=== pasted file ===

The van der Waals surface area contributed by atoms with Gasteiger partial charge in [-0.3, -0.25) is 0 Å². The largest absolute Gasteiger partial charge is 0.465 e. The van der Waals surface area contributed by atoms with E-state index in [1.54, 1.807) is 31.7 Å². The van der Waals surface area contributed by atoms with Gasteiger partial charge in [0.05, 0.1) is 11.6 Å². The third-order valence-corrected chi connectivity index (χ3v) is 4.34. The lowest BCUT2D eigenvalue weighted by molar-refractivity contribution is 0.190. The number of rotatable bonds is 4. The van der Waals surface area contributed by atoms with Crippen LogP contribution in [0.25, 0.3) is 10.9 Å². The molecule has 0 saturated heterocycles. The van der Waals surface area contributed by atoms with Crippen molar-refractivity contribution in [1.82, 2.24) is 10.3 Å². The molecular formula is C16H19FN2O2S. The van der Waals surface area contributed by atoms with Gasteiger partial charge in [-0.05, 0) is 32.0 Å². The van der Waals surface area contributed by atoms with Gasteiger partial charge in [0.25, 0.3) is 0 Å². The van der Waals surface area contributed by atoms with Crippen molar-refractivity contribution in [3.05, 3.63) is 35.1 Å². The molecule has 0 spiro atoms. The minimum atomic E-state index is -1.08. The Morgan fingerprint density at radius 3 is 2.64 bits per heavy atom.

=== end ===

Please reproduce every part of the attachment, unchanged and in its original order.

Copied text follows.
The van der Waals surface area contributed by atoms with Gasteiger partial charge in [-0.3, -0.25) is 0 Å². The largest absolute Gasteiger partial charge is 0.465 e. The van der Waals surface area contributed by atoms with E-state index in [1.54, 1.807) is 31.7 Å². The van der Waals surface area contributed by atoms with Gasteiger partial charge in [0.05, 0.1) is 11.6 Å². The third-order valence-corrected chi connectivity index (χ3v) is 4.34. The lowest BCUT2D eigenvalue weighted by molar-refractivity contribution is 0.190. The number of rotatable bonds is 4. The van der Waals surface area contributed by atoms with Crippen LogP contribution in [0.25, 0.3) is 10.9 Å². The molecule has 0 saturated heterocycles. The van der Waals surface area contributed by atoms with Crippen molar-refractivity contribution in [1.82, 2.24) is 10.3 Å². The molecular formula is C16H19FN2O2S. The van der Waals surface area contributed by atoms with Gasteiger partial charge in [-0.05, 0) is 32.0 Å². The van der Waals surface area contributed by atoms with Gasteiger partial charge in [0.25, 0.3) is 0 Å². The van der Waals surface area contributed by atoms with Crippen molar-refractivity contribution in [3.05, 3.63) is 35.1 Å². The molecule has 0 spiro atoms. The minimum atomic E-state index is -1.08. The Morgan fingerprint density at radius 3 is 2.64 bits per heavy atom.